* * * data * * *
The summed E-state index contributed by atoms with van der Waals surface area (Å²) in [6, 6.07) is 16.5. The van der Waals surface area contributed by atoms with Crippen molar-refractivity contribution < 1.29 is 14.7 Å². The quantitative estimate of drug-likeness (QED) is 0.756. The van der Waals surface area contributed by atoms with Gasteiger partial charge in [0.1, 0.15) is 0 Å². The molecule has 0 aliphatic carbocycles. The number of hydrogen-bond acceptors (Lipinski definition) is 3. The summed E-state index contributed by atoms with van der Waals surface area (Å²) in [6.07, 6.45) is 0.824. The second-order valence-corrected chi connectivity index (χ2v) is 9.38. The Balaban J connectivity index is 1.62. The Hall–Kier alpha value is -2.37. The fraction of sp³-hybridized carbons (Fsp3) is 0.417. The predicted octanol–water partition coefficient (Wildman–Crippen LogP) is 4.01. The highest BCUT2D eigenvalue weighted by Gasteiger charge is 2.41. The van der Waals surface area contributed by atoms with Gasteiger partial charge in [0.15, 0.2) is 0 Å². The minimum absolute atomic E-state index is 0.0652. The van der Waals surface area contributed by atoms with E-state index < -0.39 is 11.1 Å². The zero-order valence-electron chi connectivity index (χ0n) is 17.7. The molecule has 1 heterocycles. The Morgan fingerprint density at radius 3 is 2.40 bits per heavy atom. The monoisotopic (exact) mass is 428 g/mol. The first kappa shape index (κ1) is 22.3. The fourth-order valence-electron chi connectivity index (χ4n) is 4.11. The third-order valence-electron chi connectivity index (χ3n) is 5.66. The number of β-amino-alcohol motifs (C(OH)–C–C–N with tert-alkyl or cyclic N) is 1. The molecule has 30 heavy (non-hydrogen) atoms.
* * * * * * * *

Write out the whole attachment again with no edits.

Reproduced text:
The summed E-state index contributed by atoms with van der Waals surface area (Å²) in [6, 6.07) is 16.5. The van der Waals surface area contributed by atoms with Crippen molar-refractivity contribution < 1.29 is 14.7 Å². The quantitative estimate of drug-likeness (QED) is 0.756. The van der Waals surface area contributed by atoms with Gasteiger partial charge in [0.1, 0.15) is 0 Å². The molecule has 0 aliphatic carbocycles. The number of hydrogen-bond acceptors (Lipinski definition) is 3. The summed E-state index contributed by atoms with van der Waals surface area (Å²) in [6.07, 6.45) is 0.824. The second-order valence-corrected chi connectivity index (χ2v) is 9.38. The Balaban J connectivity index is 1.62. The Hall–Kier alpha value is -2.37. The fraction of sp³-hybridized carbons (Fsp3) is 0.417. The predicted octanol–water partition coefficient (Wildman–Crippen LogP) is 4.01. The highest BCUT2D eigenvalue weighted by Gasteiger charge is 2.41. The van der Waals surface area contributed by atoms with Gasteiger partial charge in [0.15, 0.2) is 0 Å². The minimum absolute atomic E-state index is 0.0652. The van der Waals surface area contributed by atoms with E-state index < -0.39 is 11.1 Å². The zero-order valence-electron chi connectivity index (χ0n) is 17.7. The molecule has 1 heterocycles. The Morgan fingerprint density at radius 3 is 2.40 bits per heavy atom. The monoisotopic (exact) mass is 428 g/mol. The first kappa shape index (κ1) is 22.3. The fourth-order valence-electron chi connectivity index (χ4n) is 4.11. The third-order valence-electron chi connectivity index (χ3n) is 5.66. The number of β-amino-alcohol motifs (C(OH)–C–C–N with tert-alkyl or cyclic N) is 1. The molecule has 30 heavy (non-hydrogen) atoms.